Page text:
THE CURBSIDE CRITERION: ELECTION
(We here at Hammer to Nail are all about true independent cinema. But we also have to tip our hat to the great films of yesteryear that continue to inspire filmmakers and cinephiles alike. This week, our “The Curbside Criterion” continues where HtN staff can trot out thoughts on the finest films ever made. Today Brad Cook casts his vote for the new Criterion Blu-Ray release of Alexander Payne’s sophomore film Election.)
If all politics are local, then Election serves as a handy synopsis of the way many elections play out in the United States. Based on the 1998 novel of the same name, Alexander Payne’s second movie serves as a darkly comedic commentary on not just politics but also the pettiness of high school life, which is political in its own way. (This movie has layers, dude.)
Election stars Matthew Broderick as Jim McAllister, a high school civics teacher who fits the mold of just about every depressed, middle-aged teacher you’ve ever seen. (I have kids, so I’ve seen my share.) He’s broken down and marking time until he retires, but he gets an odd jolt of energy from dealing with one of his students, Tracy Flick, who previously seduced one of Jim’s colleagues and turned that guy’s life into a disaster.
Jim can barely tolerate Tracy, who embodies all the worst characteristics of every annoying high school overachiever you’ve ever seen. (I went to a pretty good high school, so I saw my share of those too.) She’s cute, smart, and bubbly, but she’s also vindictive and manipulative; she’ll smile while driving a dagger straight into your back.
When Tracy announces that she’s (of course) running for student body president, Jim decides he’ll teach her a lesson or two by secretly backing one of her competitors and doing whatever he can to derail her aspirations. However, middle-aged men have nothing on teenage girls in the petty manipulation department (I have a teenage daughter, so I can say that), and Jim’s schemes turn into a series of unfortunate events that leave the audience laughing while also feeling sorry for the poor guy.
Like many of Payne’s films, Election doesn’t have a neat-and-tidy ending. The United States is full of people like Jim and Tracy, and most of them end up with fates similar to the film’s characters. Sure, it’s not fair, but Donald Trump is President as I write this, so don’t talk to me about fair.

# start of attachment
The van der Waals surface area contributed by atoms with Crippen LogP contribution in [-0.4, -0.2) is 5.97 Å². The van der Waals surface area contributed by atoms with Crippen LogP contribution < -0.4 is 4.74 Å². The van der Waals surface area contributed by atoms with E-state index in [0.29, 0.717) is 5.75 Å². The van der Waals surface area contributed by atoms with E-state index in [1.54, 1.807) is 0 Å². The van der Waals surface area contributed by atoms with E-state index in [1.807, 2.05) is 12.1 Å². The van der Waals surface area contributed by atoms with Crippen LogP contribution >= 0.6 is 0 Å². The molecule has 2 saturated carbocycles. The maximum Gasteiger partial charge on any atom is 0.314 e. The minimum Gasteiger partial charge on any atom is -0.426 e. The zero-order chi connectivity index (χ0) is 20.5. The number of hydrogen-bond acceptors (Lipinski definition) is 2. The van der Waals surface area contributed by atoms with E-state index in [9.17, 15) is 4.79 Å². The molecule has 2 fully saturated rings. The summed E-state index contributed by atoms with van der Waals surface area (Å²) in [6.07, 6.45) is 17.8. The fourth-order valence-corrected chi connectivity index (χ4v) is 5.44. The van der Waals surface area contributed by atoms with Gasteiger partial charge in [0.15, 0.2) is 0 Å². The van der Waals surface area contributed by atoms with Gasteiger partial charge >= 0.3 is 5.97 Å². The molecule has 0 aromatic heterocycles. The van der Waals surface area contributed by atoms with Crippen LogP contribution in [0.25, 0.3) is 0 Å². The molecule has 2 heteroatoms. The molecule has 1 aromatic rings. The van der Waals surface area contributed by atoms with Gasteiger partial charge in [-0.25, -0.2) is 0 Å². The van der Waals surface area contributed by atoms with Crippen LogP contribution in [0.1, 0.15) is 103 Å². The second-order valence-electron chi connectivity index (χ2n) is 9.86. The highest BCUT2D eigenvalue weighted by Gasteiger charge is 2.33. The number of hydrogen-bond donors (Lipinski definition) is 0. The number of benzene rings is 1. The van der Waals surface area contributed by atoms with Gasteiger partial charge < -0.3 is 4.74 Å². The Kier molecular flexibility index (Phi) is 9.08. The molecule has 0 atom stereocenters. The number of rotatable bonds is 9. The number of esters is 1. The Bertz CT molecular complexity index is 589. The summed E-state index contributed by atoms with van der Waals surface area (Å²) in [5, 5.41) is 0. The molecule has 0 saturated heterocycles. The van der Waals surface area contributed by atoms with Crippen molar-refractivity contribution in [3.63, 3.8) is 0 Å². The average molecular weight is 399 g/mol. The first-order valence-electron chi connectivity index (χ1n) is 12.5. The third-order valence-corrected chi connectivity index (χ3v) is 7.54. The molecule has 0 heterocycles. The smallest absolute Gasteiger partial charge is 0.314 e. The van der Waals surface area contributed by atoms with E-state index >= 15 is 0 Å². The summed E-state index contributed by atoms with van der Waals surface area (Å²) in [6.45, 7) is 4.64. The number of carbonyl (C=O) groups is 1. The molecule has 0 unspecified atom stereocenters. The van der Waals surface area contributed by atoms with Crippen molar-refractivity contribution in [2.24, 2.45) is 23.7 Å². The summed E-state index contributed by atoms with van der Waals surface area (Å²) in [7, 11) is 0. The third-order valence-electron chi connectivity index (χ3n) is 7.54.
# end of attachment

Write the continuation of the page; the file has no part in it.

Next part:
Even though it tanked at the box office in 1999, Election, like Tracy Flick, proved to be resilient and went on to have a happy life on home video. It’s been available on Blu-ray before, but now it’s gotten the Criterion treatment, which includes a new 4K digital transfer that was approved by Payne, along with a batch of cupcakes – I mean, bonus features.
- Commentary by Alexander Payne: Recorded in 1999 when the making of the movie was still fresh in the director’s mind, this track is an informative look back. There are a few dead spots where he stops talking, but overall, this is a good track.
- TruInside: Election (40 minutes): This documentary features interviews with nearly the entire cast, except Reese Witherspoon, along with Payne, film critics Matt Singer and Amy Nicholson, and Tom Perrotta, who wrote the original novel. It’s a comprehensive look at the making of the movie from beginning to end, and it features a glimpse at the alternate ending, which isn’t on this disc. (The deleted scenes mentioned by Payne during his commentary aren’t on the Blu-ray either.)
- Who Care? I Do! (10 minutes): Here’s Witherspoon with her thoughts on the movie. She’s as adorable as her character, minus the knife-in-the-back stuff.
- The Passion of Martin (49 minutes): This is Payne’s 1990 UCLA thesis film, which is the story of a lonely photographer who obsesses over a woman. Current events give it an extra layer of creepiness. Payne also filmed a 10-minute introduction to the film in which he talks not only about the experience of making it but also the movies that influenced him when he was growing up.
- A news report by an Omaha station that gushes over the fact that a Hollywood production was going on in their backyard.
- The trailer
The obligatory print supplement is a fold-out with an essay by film critic Dana Stevens, who notes that Election “presages with eerie clarity the political fortunes and plunging public morale of early twenty-first-century America. Contested election results, a dubious recount, a populist demagogue running on a platform of sheer nihilism, a hyperqualified female candidate punished for her unseemly ambition – all these developments still lay in the country’s future when Election came out, but the movie already felt timeless in a way that only great comedy can.”
Preach it, Dana.